Similarly, Google's simplicity seems fresh when compared to its cluttered competitors like Yahoo. They still have some apps whose simplicity approaches elegance – Maps especially, Search until recently. Their cruder apps, like Gmail and Reader, are beautifully functional, better than most of their competition, yet designed so thoughtlessly that using their web interfaces leaves me noticeably tense. Good design takes that into consideration; you can't test for it, but enough users notice it that it is definitely a thing, and one that turns plenty of people off from Google services.
posted by Rory Marinich at 7:13 PM on July 16, 2012 [3 favorites]


Well, good luck to her. Yahoo is the home of many cool and talented people and none Of them have managed to make it shine through in whatever it is they do though.
posted by Artw at 7:14 PM on July 16, 2012 [1 favorite]


I wonder what this means for the Dale Chihuly designed glass ceiling she had installed home.

She smashed it.
posted by roboton666 at 8:07 PM on July 16, 2012 [3 favorites]


A blow for gender equality against shitty overrated artists.
posted by Artw at 8:08 PM on July 16, 2012 [1 favorite]


I wonder what committee of numbskulls designed the new interface for Bitly? Mailchimp is pretty bad too.
posted by KokuRyu at 8:14 PM on July 16, 2012 [1 favorite]


Meh, she is just a cat's paw as an entre to an acquisition by google.

If that's the deal, why not hire someone with experience priming companies for sale? Hiring Mayer makes zero sense if this is about getting Yahoo config'd for a buyout (or for breaking the company down).

I think that's what makes this such a huge shock -- we all kinda expected some Goldman Sachs M&A expert to get handed the job of tearing Yahoo down. None of us expected they'd try to save the ship, certainly not with one of the most respected women in tech.
posted by dw at 8:56 PM on July 16, 2012 [1 favorite]


You're arguing my point.

No, I'm not.

Covering an interface with blocks of White, Black And Red does not a good interface make either. Google has conflated the mantra of "simplicity" for informed decisions about interaction and usability. Mayer had to be a driver for this kind of thinking. Google has succeeded in spite of this because they do the other stuff so very, very well.

None of this is true. Google is long and deep in designers now. They have internal style guides people design to. They put a lot of thought into what goes where -- more, I'd argue, than pretty much any other firm I've worked with (note: Have not worked with Apple).

One could argue, in fact, that they rely too much on informed decisions now. Their design aesthetic backs them into corners whenever they hit something the style guide considers an edge case, but is fundamental to the design of that particular app.

Some of it comes from GWT, honestly. I've never worked with a framework you have to work so hard at forcing to bend to your design will. I've got a stylesheet with hundreds of !importants in it -- and before my current job I'd never, ever written a !important in a stylesheet in my life. GWT is still trying to support IE6, and it makes itself crazy by doing that.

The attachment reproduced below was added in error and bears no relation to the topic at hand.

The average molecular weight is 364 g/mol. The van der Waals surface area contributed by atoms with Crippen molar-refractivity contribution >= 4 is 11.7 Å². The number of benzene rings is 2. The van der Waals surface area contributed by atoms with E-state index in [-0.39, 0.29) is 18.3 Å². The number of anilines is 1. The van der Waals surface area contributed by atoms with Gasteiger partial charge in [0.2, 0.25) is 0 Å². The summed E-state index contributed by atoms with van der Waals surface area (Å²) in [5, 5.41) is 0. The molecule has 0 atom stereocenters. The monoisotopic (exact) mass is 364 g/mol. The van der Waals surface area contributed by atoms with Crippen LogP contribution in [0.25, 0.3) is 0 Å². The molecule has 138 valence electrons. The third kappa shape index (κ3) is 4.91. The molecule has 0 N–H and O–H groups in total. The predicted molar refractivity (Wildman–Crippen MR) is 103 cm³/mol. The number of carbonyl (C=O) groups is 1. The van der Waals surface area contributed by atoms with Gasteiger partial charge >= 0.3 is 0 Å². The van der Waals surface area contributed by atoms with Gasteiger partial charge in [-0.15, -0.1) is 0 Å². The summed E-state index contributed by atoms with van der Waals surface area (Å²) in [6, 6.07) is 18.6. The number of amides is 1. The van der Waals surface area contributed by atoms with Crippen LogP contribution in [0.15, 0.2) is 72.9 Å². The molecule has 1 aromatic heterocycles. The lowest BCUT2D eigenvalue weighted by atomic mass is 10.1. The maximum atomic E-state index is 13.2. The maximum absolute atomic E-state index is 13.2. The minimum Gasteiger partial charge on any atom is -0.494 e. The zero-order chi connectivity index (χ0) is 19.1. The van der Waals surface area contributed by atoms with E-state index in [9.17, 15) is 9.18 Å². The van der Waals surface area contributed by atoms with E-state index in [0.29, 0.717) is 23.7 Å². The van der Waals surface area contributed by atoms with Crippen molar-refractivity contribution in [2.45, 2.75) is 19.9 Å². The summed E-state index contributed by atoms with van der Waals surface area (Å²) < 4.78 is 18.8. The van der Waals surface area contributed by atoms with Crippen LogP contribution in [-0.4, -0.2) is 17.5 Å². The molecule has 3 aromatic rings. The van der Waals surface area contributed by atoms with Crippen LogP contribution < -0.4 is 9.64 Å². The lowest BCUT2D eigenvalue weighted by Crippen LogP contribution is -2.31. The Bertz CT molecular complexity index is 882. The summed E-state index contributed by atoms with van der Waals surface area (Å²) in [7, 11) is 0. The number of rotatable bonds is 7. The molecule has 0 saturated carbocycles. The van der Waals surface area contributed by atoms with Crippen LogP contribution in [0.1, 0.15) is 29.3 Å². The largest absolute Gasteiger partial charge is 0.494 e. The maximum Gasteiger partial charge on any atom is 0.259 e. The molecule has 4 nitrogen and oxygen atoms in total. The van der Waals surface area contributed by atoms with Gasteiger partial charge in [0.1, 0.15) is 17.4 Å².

But Google does have a hell of a good design staff. As has been mentioned upthread, the days of 41 blues are over. The results page has been their biggest source of cruft -- perhaps why Bing's been able to make some headway -- but overall, they have a unified look and feel that's very clean and fits with the classical architectural idea of removing things until there's nothing left to remove.

By comparison, I deal every day with people who come to me wanting to add just one more checkbox, just one more swoosh, just one more border. And I'm really tired of dealing with that. I appreciate that Google has managed to push back against "checkbox creep" so well.
posted by dw at 9:09 PM on July 16, 2012 [1 favorite]


We only got as far as soy templates at my old company, but GWT looks like a horror. Then again, I get that feeling looking at anything that seems to be trying to solve the problem of clientside development being clientside development.
posted by Artw at 9:12 PM on July 16, 2012


She's also pregnant, due in October and plans to take a maternity leave of a few weeks and work throughout it. Which is her choice, obviously, but also kind of depressing at the same time.
posted by kate blank at 9:24 PM on July 16, 2012


BTW, she's pregnant.

And this is one of the funniest videos on the internet, starring her weird nervous laugh.
posted by falameufilho at 9:28 PM on July 16, 2012 [5 favorites]


^ Oh My God.
posted by victory_laser at 9:35 PM on July 16, 2012 [2 favorites]


The timing on the news makes for some interesting stock price watching. The hire was announced just after the market closed, and Yahoo's stock went up 2% in after hours. Apparently the market thinks she'll be good, though not great, for Yahoo. Then the pregnancy was announced after after hours trading closed. So the pre-market trading tomorrow should reflect the market sentiment rather specifically on pregnancy.
posted by scottreynen at 9:48 PM on July 16, 2012 [1 favorite]


Still makes sense to me. They don't want to fire every tenth person and sell of pieces. I think this is going to surgical. She knows tech and she knows exactly what google needs and doesn't have. In a way I hope you guys are right, but I don't see her succeeding in reviving Yahoo.